11. Can someone translate for turtle? WTF does he mean saying Yes on N should DQ a public official? From what you dufus? Eee gads there are some pretty unintelligible proglidites (my made up word) blogging this election cycle. I am betting N passes by 75 percent to 80 percent.

  12. Sigh – how many million times have people pointed out other instances of capping that received no attention from the ‘proglitites’ (good word) – and if this was Bill Pierson’s project with a Trader Joes, why do we know there would be no pushback?

    Nor can “turtle” explain why others around the bay with similar issues get no attention, unless he admits it is a deep pocket, anti-Arkley and only anti-Arkley thing.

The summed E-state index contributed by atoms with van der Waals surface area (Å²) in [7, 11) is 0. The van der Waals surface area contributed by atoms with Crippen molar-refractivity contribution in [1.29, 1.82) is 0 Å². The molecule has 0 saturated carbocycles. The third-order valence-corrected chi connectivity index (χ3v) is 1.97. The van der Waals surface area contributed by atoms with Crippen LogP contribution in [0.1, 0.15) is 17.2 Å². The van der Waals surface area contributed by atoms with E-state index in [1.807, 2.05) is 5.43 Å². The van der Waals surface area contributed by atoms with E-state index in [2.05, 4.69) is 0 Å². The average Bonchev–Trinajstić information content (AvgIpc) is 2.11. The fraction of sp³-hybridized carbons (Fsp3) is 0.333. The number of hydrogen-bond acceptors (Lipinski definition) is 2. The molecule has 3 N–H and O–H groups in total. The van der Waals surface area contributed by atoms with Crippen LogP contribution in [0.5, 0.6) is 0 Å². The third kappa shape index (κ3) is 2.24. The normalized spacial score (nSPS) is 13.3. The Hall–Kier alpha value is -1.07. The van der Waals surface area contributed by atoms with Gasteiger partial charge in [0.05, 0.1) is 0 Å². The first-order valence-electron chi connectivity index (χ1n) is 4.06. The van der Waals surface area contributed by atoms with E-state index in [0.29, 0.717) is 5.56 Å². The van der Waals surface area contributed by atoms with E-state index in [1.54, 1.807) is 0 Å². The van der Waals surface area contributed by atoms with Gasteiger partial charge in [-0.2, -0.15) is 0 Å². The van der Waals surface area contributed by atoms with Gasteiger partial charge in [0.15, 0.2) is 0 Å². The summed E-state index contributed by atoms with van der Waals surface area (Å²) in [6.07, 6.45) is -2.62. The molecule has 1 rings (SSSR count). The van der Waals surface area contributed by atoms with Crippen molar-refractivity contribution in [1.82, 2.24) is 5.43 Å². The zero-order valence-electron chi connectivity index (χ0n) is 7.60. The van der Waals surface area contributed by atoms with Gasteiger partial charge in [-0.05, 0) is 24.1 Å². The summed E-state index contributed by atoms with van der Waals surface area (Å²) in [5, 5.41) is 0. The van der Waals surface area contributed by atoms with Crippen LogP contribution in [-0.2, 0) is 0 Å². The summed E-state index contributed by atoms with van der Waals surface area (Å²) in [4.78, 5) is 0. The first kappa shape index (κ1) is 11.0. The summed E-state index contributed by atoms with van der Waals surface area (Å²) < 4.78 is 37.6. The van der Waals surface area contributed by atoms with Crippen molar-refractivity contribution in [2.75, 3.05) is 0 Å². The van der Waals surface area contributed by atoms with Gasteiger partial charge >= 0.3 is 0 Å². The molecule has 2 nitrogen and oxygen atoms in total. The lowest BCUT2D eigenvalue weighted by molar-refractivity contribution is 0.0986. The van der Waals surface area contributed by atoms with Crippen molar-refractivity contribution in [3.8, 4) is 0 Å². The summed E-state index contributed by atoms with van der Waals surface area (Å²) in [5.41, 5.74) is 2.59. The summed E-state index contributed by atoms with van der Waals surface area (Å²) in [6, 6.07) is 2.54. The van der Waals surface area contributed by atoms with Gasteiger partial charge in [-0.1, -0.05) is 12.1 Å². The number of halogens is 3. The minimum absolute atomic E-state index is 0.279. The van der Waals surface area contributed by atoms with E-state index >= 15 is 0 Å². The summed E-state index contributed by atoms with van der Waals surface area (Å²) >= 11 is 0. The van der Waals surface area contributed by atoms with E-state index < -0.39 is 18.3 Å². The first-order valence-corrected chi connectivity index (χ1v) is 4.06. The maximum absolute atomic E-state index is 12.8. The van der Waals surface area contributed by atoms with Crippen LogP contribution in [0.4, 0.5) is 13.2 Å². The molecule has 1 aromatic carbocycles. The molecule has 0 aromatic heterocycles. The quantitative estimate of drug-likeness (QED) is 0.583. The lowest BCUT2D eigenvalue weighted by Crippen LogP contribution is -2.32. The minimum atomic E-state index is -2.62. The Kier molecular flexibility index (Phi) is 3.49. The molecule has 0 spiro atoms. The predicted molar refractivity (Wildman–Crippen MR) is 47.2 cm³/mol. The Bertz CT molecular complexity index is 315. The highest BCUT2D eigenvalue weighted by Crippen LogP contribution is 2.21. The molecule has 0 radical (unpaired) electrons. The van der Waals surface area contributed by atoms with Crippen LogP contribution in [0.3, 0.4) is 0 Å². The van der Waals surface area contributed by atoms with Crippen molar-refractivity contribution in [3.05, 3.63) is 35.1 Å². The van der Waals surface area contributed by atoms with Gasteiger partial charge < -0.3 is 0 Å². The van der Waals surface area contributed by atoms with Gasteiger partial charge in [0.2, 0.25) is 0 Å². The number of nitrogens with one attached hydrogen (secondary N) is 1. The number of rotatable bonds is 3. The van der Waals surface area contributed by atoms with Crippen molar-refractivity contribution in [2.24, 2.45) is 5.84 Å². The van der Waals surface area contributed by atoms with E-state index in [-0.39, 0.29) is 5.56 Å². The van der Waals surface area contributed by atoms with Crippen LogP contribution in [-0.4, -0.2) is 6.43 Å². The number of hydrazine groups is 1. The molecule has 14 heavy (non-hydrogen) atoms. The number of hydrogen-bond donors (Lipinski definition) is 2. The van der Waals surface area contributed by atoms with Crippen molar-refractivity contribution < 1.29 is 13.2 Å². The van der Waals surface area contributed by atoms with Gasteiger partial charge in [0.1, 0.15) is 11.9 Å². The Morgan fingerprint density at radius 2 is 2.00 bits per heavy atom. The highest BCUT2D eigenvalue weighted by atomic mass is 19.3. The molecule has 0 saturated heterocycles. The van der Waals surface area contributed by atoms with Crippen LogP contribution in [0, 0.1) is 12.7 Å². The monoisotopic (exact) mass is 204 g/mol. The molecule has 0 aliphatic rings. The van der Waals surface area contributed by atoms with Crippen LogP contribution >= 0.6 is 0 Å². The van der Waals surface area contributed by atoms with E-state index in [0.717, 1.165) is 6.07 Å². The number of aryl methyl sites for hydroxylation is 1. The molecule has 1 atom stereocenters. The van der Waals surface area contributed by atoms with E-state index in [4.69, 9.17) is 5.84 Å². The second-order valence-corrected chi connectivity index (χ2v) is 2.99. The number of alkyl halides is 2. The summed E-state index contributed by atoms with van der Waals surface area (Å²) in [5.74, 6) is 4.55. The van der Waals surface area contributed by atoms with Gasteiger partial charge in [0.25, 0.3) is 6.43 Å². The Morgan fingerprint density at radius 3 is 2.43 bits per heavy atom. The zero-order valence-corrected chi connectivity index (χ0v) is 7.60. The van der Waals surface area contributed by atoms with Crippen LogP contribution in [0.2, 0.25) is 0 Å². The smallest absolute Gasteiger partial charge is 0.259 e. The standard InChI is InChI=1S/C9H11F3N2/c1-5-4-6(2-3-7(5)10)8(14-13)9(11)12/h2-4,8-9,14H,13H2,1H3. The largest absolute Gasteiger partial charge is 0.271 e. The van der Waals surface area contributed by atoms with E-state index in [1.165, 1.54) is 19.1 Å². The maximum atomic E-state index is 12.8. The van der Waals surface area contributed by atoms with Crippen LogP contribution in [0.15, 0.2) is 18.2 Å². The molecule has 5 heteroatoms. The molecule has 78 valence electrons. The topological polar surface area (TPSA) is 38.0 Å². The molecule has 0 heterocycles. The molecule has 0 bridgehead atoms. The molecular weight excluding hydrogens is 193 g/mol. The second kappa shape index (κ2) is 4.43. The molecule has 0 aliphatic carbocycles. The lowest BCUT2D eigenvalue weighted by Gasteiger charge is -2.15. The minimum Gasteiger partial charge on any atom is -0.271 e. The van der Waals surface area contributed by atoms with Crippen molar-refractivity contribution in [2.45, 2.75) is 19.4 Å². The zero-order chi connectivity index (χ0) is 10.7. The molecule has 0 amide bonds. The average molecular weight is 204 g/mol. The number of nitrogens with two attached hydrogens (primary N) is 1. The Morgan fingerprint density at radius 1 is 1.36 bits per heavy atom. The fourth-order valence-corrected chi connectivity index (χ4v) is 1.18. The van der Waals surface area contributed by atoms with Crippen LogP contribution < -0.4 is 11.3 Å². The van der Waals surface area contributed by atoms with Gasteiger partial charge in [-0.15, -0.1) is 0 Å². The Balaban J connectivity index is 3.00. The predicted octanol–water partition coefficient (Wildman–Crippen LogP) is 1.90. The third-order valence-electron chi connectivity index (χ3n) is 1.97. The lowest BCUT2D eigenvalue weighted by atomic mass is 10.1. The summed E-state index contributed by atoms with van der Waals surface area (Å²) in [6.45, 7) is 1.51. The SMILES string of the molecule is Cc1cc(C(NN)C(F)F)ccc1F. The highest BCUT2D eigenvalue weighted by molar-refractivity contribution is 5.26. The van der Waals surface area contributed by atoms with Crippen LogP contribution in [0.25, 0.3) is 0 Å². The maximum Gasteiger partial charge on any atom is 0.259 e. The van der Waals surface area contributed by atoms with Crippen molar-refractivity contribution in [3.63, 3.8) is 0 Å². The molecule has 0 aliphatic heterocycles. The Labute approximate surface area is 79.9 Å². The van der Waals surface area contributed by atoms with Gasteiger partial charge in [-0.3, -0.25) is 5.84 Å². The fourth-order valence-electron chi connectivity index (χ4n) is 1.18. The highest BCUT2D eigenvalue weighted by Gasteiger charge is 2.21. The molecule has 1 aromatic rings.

How much money can the predatory orgs get? That’s what this is about. That’s what they do, that’s all they do.

  13. I can’t believe that Baykeeper paid $82,687 for their boat! The certainly have found a lucrative biz-nass.

  14. There is a spot out in t he middle of the Arcata Bay of Humboldt Bay that has been identified as having dixon. Since there is nobody to sue over this one, nothing happens. It is in the water. Not potentially draining to the bay, IN the freaking bay. Where’s the concern? Who gives a shit? Speak up or forever remain with dixon in your body. Oops, already there in all of us.

  15. John, are you speaking about Nancy Flemming’s house?

  16. The paykeeper’s motto: If you disagree with us, we’ll sue the fuck out of you.

  17. Mole- you have a dirty mouth for being the son of a preacher.